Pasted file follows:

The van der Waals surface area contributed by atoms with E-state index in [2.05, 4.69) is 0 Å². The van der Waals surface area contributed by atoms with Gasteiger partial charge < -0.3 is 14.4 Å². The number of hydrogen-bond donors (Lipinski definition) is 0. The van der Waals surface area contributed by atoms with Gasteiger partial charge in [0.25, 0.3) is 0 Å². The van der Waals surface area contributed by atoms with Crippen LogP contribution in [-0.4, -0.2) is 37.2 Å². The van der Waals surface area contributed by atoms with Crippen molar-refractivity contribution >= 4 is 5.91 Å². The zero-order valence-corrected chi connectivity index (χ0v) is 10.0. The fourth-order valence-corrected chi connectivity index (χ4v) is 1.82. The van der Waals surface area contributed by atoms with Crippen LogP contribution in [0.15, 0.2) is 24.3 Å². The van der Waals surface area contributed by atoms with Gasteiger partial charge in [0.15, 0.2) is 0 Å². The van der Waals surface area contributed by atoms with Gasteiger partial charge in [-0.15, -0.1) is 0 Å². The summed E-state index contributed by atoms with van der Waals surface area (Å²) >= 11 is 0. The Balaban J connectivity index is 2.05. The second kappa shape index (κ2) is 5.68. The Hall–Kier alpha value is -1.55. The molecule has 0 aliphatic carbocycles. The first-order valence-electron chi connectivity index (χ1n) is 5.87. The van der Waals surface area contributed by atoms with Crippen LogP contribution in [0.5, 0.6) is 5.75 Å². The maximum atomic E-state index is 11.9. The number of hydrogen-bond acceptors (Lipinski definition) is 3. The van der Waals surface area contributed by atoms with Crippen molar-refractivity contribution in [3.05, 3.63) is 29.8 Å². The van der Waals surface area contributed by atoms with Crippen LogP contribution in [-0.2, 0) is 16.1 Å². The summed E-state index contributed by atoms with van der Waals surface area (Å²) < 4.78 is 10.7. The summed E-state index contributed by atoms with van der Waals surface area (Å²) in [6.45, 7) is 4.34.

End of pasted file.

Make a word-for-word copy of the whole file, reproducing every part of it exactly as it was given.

The van der Waals surface area contributed by atoms with E-state index in [2.05, 4.69) is 0 Å². The van der Waals surface area contributed by atoms with Gasteiger partial charge < -0.3 is 14.4 Å². The number of hydrogen-bond donors (Lipinski definition) is 0. The van der Waals surface area contributed by atoms with Gasteiger partial charge in [0.25, 0.3) is 0 Å². The van der Waals surface area contributed by atoms with Crippen LogP contribution in [-0.4, -0.2) is 37.2 Å². The van der Waals surface area contributed by atoms with Crippen molar-refractivity contribution >= 4 is 5.91 Å². The zero-order valence-corrected chi connectivity index (χ0v) is 10.0. The fourth-order valence-corrected chi connectivity index (χ4v) is 1.82. The van der Waals surface area contributed by atoms with Crippen LogP contribution in [0.15, 0.2) is 24.3 Å². The van der Waals surface area contributed by atoms with Gasteiger partial charge in [0.15, 0.2) is 0 Å². The van der Waals surface area contributed by atoms with Gasteiger partial charge in [-0.15, -0.1) is 0 Å². The summed E-state index contributed by atoms with van der Waals surface area (Å²) >= 11 is 0. The Balaban J connectivity index is 2.05. The second kappa shape index (κ2) is 5.68. The Hall–Kier alpha value is -1.55. The molecule has 0 aliphatic carbocycles. The first-order valence-electron chi connectivity index (χ1n) is 5.87. The van der Waals surface area contributed by atoms with Crippen LogP contribution in [0.5, 0.6) is 5.75 Å². The maximum atomic E-state index is 11.9. The number of hydrogen-bond acceptors (Lipinski definition) is 3. The van der Waals surface area contributed by atoms with Crippen molar-refractivity contribution in [3.05, 3.63) is 29.8 Å². The van der Waals surface area contributed by atoms with Crippen LogP contribution in [-0.2, 0) is 16.1 Å². The summed E-state index contributed by atoms with van der Waals surface area (Å²) < 4.78 is 10.7. The summed E-state index contributed by atoms with van der Waals surface area (Å²) in [6.45, 7) is 4.34.